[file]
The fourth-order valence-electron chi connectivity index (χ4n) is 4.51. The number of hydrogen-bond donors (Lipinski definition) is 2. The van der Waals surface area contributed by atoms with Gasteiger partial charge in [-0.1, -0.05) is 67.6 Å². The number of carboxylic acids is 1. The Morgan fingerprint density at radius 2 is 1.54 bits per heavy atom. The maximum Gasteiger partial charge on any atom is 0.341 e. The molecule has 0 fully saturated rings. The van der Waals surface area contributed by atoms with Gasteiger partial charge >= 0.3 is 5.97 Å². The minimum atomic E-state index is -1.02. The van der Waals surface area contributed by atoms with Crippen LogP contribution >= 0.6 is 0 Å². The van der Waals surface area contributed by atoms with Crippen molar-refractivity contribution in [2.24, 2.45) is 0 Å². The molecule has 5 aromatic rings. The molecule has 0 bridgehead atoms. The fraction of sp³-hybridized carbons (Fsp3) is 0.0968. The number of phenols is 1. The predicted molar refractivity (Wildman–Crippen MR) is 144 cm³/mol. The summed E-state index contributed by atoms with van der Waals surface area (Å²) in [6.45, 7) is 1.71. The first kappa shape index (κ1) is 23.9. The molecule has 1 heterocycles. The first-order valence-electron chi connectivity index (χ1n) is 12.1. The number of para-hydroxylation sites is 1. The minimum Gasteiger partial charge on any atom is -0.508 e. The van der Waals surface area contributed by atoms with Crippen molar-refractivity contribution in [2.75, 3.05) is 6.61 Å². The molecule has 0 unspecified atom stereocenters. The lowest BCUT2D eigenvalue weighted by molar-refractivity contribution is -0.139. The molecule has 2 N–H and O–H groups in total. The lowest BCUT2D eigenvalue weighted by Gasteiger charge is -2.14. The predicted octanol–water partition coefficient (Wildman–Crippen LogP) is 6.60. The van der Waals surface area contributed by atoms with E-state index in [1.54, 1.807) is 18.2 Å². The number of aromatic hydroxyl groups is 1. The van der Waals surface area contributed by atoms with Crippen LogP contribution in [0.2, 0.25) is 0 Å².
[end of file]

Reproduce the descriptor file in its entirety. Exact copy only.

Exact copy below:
The fourth-order valence-electron chi connectivity index (χ4n) is 4.51. The number of hydrogen-bond donors (Lipinski definition) is 2. The van der Waals surface area contributed by atoms with Gasteiger partial charge in [-0.1, -0.05) is 67.6 Å². The number of carboxylic acids is 1. The Morgan fingerprint density at radius 2 is 1.54 bits per heavy atom. The maximum Gasteiger partial charge on any atom is 0.341 e. The molecule has 0 fully saturated rings. The van der Waals surface area contributed by atoms with Gasteiger partial charge >= 0.3 is 5.97 Å². The minimum atomic E-state index is -1.02. The van der Waals surface area contributed by atoms with Crippen LogP contribution >= 0.6 is 0 Å². The van der Waals surface area contributed by atoms with Crippen molar-refractivity contribution in [2.24, 2.45) is 0 Å². The molecule has 5 aromatic rings. The molecule has 0 bridgehead atoms. The fraction of sp³-hybridized carbons (Fsp3) is 0.0968. The number of phenols is 1. The predicted molar refractivity (Wildman–Crippen MR) is 144 cm³/mol. The summed E-state index contributed by atoms with van der Waals surface area (Å²) in [6.45, 7) is 1.71. The first kappa shape index (κ1) is 23.9. The molecule has 1 heterocycles. The first-order valence-electron chi connectivity index (χ1n) is 12.1. The number of para-hydroxylation sites is 1. The minimum Gasteiger partial charge on any atom is -0.508 e. The van der Waals surface area contributed by atoms with Crippen molar-refractivity contribution in [2.75, 3.05) is 6.61 Å². The molecule has 0 unspecified atom stereocenters. The lowest BCUT2D eigenvalue weighted by molar-refractivity contribution is -0.139. The molecule has 2 N–H and O–H groups in total. The lowest BCUT2D eigenvalue weighted by Gasteiger charge is -2.14. The predicted octanol–water partition coefficient (Wildman–Crippen LogP) is 6.60. The van der Waals surface area contributed by atoms with E-state index in [1.54, 1.807) is 18.2 Å². The number of aromatic hydroxyl groups is 1. The van der Waals surface area contributed by atoms with Crippen LogP contribution in [0.2, 0.25) is 0 Å².